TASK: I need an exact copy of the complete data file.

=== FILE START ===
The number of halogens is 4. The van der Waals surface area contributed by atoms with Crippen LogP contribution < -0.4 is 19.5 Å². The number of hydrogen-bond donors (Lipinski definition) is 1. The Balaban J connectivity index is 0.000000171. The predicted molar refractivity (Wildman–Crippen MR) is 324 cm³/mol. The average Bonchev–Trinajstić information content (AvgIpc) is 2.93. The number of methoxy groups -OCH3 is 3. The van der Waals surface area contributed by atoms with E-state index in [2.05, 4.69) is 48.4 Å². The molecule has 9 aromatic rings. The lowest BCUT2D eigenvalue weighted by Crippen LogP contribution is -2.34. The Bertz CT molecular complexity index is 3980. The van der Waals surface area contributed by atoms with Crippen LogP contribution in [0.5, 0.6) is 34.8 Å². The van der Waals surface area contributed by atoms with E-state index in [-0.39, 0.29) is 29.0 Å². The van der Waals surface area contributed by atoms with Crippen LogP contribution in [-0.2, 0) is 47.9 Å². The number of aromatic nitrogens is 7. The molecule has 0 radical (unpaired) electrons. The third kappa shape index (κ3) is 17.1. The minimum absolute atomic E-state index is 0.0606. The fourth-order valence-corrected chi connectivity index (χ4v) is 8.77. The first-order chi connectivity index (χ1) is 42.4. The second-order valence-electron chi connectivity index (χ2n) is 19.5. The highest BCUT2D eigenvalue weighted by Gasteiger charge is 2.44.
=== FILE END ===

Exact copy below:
The number of halogens is 4. The van der Waals surface area contributed by atoms with Crippen LogP contribution < -0.4 is 19.5 Å². The number of hydrogen-bond donors (Lipinski definition) is 1. The Balaban J connectivity index is 0.000000171. The predicted molar refractivity (Wildman–Crippen MR) is 324 cm³/mol. The average Bonchev–Trinajstić information content (AvgIpc) is 2.93. The number of methoxy groups -OCH3 is 3. The van der Waals surface area contributed by atoms with E-state index in [2.05, 4.69) is 48.4 Å². The molecule has 9 aromatic rings. The lowest BCUT2D eigenvalue weighted by Crippen LogP contribution is -2.34. The Bertz CT molecular complexity index is 3980. The van der Waals surface area contributed by atoms with Crippen LogP contribution in [0.5, 0.6) is 34.8 Å². The van der Waals surface area contributed by atoms with E-state index in [-0.39, 0.29) is 29.0 Å². The van der Waals surface area contributed by atoms with Crippen LogP contribution in [-0.2, 0) is 47.9 Å². The number of aromatic nitrogens is 7. The molecule has 0 radical (unpaired) electrons. The third kappa shape index (κ3) is 17.1. The minimum absolute atomic E-state index is 0.0606. The fourth-order valence-corrected chi connectivity index (χ4v) is 8.77. The first-order chi connectivity index (χ1) is 42.4. The second-order valence-electron chi connectivity index (χ2n) is 19.5. The highest BCUT2D eigenvalue weighted by Gasteiger charge is 2.44.